Henry, who lives
in a simple yet handsome shack, resides a short distance away from me. If I paddle over the Fairhaven Bay and walk through the woods, I can always find him by his "small lake", as he likes to call it. Henry is a gentle lover of nature, a historian, a philosophical man, a school teacher, Harvard graduate, author, poet; The king of all his castles.
My grandfather's father introduced him to Henry and his books when he was a boy. Grandfather introduced my father, and my father introduced me. Henry is a very old man. 193 years old. He started writing in 1840.
Now that I'm all grown up (kinda), I find myself seeking his input on certain subjects on occasion. I've recently come to the realization that Henry was not only speaking to his contemporary Americans, but more-so for us, right now:
All men recognize the right of revolution; that is, the right to refuse allegiance to, and to resist, the government when its tyranny or its inefficiency are great and unendurable. I think that it is not too soon for honest men to rebel and revolutionize. How should a man behave toward this American government today? I answer, that he cannot without disgrace be associated with it. I quarrel not with far-off foes, but with those who, near at home, co-operate with, and do the bidding of those far away, and without whom the latter would be harmless.
If a thousand honest men were not to pay their tax this year, that would not be a violent and bloody measure, as it would be to pay them, and enable the state to commit violence and shed innocent blood. This is, in fact, the only definition of a peaceable revolution, if any such is possible. But even suppose blood should flow. Is there not a sort of blood shed when the conscience is wounded? Through this wound a man's real manhood and immortality flow out, and he bleeds to an everlasting death. I see this blood flowing now.
When I converse with the freest of my neighbors, I perceive that, whatever they may say about the magnitude and seriousness of the question, and their regard for the public tranquility, the long and the short of the matter is, that they cannot spare the protection of the existing government, and they dread the consequences to their property and families of disobedience to it. I, on the other hand, can afford to refuse allegiance to the government, and its right to my property and life. It costs me less in every sense to incur the penalty of disobedience than it would to obey. When I meet a government which says to me, "Your money or your life", why should I be in haste to give it my money? The state is not armed with superior wit or honesty, but with superior physical strength. I was not born to be forced. I will breathe after my own fashion. Let us see who is the strongest. But we love better to talk about it: that we say is our mission. Thus men will lie on their backs, talking about the fall of man, and never make an effort to get up.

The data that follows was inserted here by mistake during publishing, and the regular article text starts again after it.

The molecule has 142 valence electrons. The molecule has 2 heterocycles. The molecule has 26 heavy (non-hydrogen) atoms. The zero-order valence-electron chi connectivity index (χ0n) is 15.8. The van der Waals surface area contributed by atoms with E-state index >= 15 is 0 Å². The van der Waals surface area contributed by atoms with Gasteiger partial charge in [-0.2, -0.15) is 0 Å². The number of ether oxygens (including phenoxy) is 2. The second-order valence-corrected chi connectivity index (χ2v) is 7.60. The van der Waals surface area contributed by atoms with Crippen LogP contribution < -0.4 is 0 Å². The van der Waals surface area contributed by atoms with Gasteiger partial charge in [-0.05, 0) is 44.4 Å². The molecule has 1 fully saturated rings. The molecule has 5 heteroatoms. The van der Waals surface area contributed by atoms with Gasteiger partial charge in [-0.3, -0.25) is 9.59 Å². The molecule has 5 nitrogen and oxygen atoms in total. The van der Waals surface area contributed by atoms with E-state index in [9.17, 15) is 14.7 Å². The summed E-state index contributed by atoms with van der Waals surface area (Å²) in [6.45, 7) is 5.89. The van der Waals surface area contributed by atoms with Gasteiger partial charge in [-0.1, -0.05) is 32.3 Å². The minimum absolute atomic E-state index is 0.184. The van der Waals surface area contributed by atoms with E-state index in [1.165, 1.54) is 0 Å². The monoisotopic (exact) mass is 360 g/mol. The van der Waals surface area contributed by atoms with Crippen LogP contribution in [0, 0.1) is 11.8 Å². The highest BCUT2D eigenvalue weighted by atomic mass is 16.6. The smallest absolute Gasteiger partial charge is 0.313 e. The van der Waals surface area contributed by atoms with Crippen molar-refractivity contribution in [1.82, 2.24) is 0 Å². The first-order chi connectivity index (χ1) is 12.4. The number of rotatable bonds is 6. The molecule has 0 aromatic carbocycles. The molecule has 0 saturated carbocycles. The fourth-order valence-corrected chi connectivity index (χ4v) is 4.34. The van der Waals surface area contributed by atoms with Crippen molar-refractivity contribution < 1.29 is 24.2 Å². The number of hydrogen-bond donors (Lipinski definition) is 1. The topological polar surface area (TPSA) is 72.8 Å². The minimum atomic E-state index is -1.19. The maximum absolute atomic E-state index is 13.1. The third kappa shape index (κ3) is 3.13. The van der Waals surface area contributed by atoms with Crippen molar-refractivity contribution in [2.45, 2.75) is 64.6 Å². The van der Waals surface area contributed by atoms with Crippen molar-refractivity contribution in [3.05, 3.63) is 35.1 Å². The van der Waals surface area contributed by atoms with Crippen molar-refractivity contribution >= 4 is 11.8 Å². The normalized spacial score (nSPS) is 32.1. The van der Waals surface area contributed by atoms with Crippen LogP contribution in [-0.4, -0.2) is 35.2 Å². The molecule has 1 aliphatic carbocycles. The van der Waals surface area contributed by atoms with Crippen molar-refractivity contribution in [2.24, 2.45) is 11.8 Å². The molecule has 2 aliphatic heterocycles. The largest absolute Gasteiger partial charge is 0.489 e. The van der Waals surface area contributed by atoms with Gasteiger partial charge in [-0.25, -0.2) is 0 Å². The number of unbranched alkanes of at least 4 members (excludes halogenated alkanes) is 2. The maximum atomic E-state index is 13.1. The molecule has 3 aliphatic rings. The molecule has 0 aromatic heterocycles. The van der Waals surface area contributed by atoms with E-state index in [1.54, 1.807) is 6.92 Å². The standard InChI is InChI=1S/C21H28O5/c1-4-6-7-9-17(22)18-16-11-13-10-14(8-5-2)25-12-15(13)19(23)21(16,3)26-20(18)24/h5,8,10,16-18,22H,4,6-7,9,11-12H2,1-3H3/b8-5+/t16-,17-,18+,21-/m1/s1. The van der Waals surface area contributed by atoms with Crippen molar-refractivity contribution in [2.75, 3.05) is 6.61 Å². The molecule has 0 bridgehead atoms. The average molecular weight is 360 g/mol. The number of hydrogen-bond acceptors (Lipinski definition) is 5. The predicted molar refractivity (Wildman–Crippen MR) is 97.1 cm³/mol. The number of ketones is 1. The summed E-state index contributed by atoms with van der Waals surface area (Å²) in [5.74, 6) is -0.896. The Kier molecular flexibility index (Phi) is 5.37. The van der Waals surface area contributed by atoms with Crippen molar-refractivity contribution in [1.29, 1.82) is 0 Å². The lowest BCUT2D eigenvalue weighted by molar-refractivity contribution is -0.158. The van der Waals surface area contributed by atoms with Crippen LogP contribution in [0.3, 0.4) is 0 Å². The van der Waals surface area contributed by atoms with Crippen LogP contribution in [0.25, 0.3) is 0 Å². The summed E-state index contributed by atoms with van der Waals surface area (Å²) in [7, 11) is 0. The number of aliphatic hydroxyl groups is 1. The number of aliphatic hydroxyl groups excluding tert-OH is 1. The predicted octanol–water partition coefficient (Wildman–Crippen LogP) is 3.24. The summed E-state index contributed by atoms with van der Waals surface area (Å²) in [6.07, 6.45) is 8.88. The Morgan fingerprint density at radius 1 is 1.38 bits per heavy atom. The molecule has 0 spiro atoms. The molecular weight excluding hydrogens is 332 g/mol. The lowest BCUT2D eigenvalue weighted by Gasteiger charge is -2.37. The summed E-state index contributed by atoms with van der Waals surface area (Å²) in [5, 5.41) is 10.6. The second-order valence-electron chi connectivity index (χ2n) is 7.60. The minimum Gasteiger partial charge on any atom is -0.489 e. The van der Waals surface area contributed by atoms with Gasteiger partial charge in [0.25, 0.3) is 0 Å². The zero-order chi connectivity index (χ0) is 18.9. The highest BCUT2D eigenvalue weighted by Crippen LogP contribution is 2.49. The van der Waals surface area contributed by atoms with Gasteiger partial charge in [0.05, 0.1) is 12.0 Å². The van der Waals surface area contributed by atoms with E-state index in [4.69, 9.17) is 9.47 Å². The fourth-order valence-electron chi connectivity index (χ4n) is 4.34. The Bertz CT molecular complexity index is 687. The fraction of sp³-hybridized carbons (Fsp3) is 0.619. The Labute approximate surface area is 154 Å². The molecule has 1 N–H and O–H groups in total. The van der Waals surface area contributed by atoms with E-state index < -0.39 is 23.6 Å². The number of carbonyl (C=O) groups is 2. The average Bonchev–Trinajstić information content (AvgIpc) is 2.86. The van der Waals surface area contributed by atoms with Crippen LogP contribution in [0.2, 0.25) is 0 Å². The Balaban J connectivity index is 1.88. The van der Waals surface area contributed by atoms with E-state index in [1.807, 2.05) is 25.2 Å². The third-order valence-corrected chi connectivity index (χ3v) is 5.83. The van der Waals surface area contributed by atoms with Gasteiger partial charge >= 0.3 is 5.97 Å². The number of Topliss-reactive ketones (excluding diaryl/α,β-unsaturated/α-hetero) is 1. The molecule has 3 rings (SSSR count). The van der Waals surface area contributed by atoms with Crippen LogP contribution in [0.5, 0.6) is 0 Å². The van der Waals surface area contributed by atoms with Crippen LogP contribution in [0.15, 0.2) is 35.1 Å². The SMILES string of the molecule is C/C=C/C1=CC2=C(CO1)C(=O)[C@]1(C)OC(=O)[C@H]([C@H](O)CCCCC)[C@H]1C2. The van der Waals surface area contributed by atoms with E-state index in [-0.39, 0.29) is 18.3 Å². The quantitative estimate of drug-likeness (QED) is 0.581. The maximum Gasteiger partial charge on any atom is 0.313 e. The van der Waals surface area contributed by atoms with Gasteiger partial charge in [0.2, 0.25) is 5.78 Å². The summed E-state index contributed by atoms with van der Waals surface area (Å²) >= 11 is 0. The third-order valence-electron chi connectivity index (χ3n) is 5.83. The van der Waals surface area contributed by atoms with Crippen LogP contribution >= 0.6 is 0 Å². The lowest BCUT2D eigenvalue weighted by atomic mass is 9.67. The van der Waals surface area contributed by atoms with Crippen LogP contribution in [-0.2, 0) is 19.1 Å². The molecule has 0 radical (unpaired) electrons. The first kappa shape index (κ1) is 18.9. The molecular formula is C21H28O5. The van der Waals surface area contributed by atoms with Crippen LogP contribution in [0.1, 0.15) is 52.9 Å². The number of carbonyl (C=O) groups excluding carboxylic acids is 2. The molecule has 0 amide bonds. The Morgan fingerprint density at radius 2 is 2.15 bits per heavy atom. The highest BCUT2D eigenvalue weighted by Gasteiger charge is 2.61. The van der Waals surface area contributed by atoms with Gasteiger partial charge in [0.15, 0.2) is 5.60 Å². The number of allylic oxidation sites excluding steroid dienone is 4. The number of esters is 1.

As for adopting the ways of the State has provided for remedying the evil, I know not of such ways. They take too much time, and a man's life will be gone. Statesmen and legislators, standing so completely within the institution, never distinctly and nakedly behold it. They speak of moving society, but have no resting-place without it. Is this form, such as we know it, the last improvement possible in government? Is it not possible to take a step further towards recognizing and organizing the rights of man? Are we meant to acquire a little worldly wealth, or fame, or liberty, and make a false show with it, as if we were all husk and shell, with no tender and living kernel to us? If a plant cannot live according to nature, it dies; and so a man.
The authority of government, even such as I am willing to submit to—must have the sanction and consent of the governed. It can have no pure right over my person and property but what I concede to it. There will never be a really free and enlightened State until the State comes to recognize the individual as a higher and independent power, from which all its own power and authority are derived, and treats him accordingly. A State which bore this kind of fruit, and suffered it to drop off as fast as it ripened, would prepare the way for a still more perfect and glorious State, which I have also imagined, but not yet anywhere seen. I heartily accept the motto,—"That government is best which governs least"; and I should like to see it acted up to more rapidly and systematically. Carried out, it finally amounts to this, which also I believe—"That government is best which governs not at all"; and when men are prepared for it, that will be the kind of government which they will have.
The man in my woods, if you hadn’t already guessed, is the "spirit" of Henry David Thoreau (July 12, 1817 – May 6, 1862) and at 193 years old, he is as relevant as ever.* Most of this text is from a slightly revised version of “civil disobedience” 1849. Although I have posted this elsewhere, figured I'd share it here. I hope you enjoyed it.